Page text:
The Seventeenth of October

On October 7, 2001, the United States and its allies invaded Afghanistan, beginning their “war on terror.” Nearly two decades later, it becomes clear how wrong this war has been, and why another superpower must pull off full of shame and shame – after tens of thousands of Afghans have been killed.

Shortly after the 9/11 attacks in 2001, it became clear where the US empire would go to exact revenge. Despite the fact that not a single Afghan citizen was involved in the terrorist act in New York, Afghans were the first to believe in it. George W. Bush began his “crusade” at the Hindu Kush. When the Taliban, from now on human-eating terrorists, offered the US administration a delivery of Osama bin Laden and aligned themselves with the rule of law by simply demanding incriminating material, they were literally withdrawn. The Bush administration did not want to present any evidence against bin Laden.

Instead, the drones flew

On 7 October 2001, the very first day of the Afghanistan invasion, an armed Predator drone flew over Afghan airspace. The operators of the unmanned aerial vehicle sat at a US air base in Saudi Arabia, which, along with numerous other states, including Germany, acted as Bush’s willing war aide. Other command centers were in Washington, where the Pentagon is located, and langley, the headquarters of the CIA. The supposed target of the drone: Taliban leader Mullah Mohammad Omar, a mysterious man of whom, until then, virtually no useful image existed. However, the drone appeared to have tracked him down in the southern Afghan city of Kandahar. At the touch of a button. A firing. Two Hellfire missiles hit unnamed Afghans. The very first drone attack in human history was accomplished.

But the Taliban leader survived. This scenario was repeated over and over again in the years that followed. It was regularly reported that Omar or other high-ranking militants were killed - until they resurfaced alive. At some point, they were only talking about “ghosts.” Based on the analysis of media reports and research for the period from November 2002 to November 2014, the British human rights organisation Reprieve calculates that 1,147 civilians killed by drones per 41 targets in Pakistan and Yemen. The targets include al-Qaeda leader Aiman al-Zawahiri.

Five years ago, it was announced that Omar died of natural causes in 2013. In 2019, Dutch journalist Bette Dam wrote about the final years of the Taliban leader and his hideout, which was supposedly just a few miles away from a US base in Zabul province. Dam was referring to the testimony of Omar’s bodyguard, whom she had interviewed in detail.

Considering all this, one can only conclude that the Americans have failed in all respects at the Hindu Kush. They did not fight terror, but acted terroristically themselves, killing numerous unnamed Afghans. Former US soldier Erik Edstrom, who attracted attention in the US a few months ago with a highly critical book about his deployments in Iraq and Afghanistan, speaks in this context of “hundreds of 9/11s” that have occurred as a result of US aggression in Afghanistan.

The result of this war was not the decimation of militancy and extremism, but the exact opposite. At present, many Afghan provinces are controlled or threatened by the Taliban. Attentive observers usually speak of fifty, sometimes even seventy percent. This is not surprising. A twenty-minute drive from Kabul is already enough to reach Taliban territory. In addition, other extremist groups now exist and are acting far more brutally, most notably ISKP, the Afghan cell of the Islamic State. Meanwhile, kleptocratic elites “rule” in the capital, who have little to nothing in common with the Western democracy project and who, because of their privileged position, hardly leave the Green Zone – they would probably leave the country with the first-best plane after a possible Taliban incursion.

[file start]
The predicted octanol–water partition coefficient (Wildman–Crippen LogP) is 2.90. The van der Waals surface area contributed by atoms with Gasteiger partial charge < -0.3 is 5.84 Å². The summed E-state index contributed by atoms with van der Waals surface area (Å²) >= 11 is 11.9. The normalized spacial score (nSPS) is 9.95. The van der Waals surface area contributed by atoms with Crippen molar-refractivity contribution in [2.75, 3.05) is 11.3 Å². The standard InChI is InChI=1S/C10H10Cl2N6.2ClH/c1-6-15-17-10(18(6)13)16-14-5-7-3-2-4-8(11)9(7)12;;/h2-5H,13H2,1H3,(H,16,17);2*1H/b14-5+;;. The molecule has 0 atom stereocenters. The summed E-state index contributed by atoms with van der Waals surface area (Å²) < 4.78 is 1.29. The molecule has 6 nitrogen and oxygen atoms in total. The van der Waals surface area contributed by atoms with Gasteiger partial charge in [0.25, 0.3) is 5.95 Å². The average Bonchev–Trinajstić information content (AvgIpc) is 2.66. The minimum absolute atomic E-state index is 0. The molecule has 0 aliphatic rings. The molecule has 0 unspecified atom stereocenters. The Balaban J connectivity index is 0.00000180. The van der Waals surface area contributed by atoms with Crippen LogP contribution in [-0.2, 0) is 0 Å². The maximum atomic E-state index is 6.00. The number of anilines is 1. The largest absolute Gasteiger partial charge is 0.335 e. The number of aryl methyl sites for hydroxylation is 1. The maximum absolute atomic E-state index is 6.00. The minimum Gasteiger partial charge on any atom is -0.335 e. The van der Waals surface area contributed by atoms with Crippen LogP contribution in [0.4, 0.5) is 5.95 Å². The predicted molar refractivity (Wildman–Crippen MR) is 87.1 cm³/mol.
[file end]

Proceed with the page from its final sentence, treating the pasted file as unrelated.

Despite the fact that that seventh October is being suppressed to this day, it is clear that without him one cannot talk about the status quo of Afghanistan. In contrast to the Iraq war, the invasion of Afghanistan was washed away and celebrated time and again. Washington and its Western allies accused the public of being a legitimate and just war. In the meantime, however, both sides seem to know what is going on. It’s not just Trump who knows that his troops have lost nothing at the Hindu Kush. Recent polls have made it clear that the majority of the US public no longer wants to support the longest war in US history. The support among veterans is even clearer.

In Afghanistan, such surveys are hardly feasible. However, I would like to quote at this point some Afghans who I have met and interviewed in person over the years. These are people from different parts of the country who do not have a privileged position. You read about them so rarely that I want to give them some space at the end of this text.

“We must stop fighting for foreign powers. This applies not only to the United States, but also to Iran, Pakistan, Saudi Arabia, and other actors.” – Mohammad Naseem, former Mujahideen commander and university professor, Kabul.

“Our lives are worth nothing. Our country is being used as a testing ground for American weapons.” – Mustafa, student, after dropping the “mother of all bombs” in April 2017, Nangarhar.

“Nobody wants foreign troops here. But I’ve never seen them. We are also the problem. We fight each other at their expense. Brother vs. Brother. Friend vs. Friend.” – Ali Hazara, mechanic, Baghlan.

“I treat both sides, Taliban fighters and soldiers. I hope that one day peace will come. But I can’t imagine that it works with foreign military personnel. The last forty years have proven otherwise.” – Dr. Sayed Shah, Doctor, Baghlan.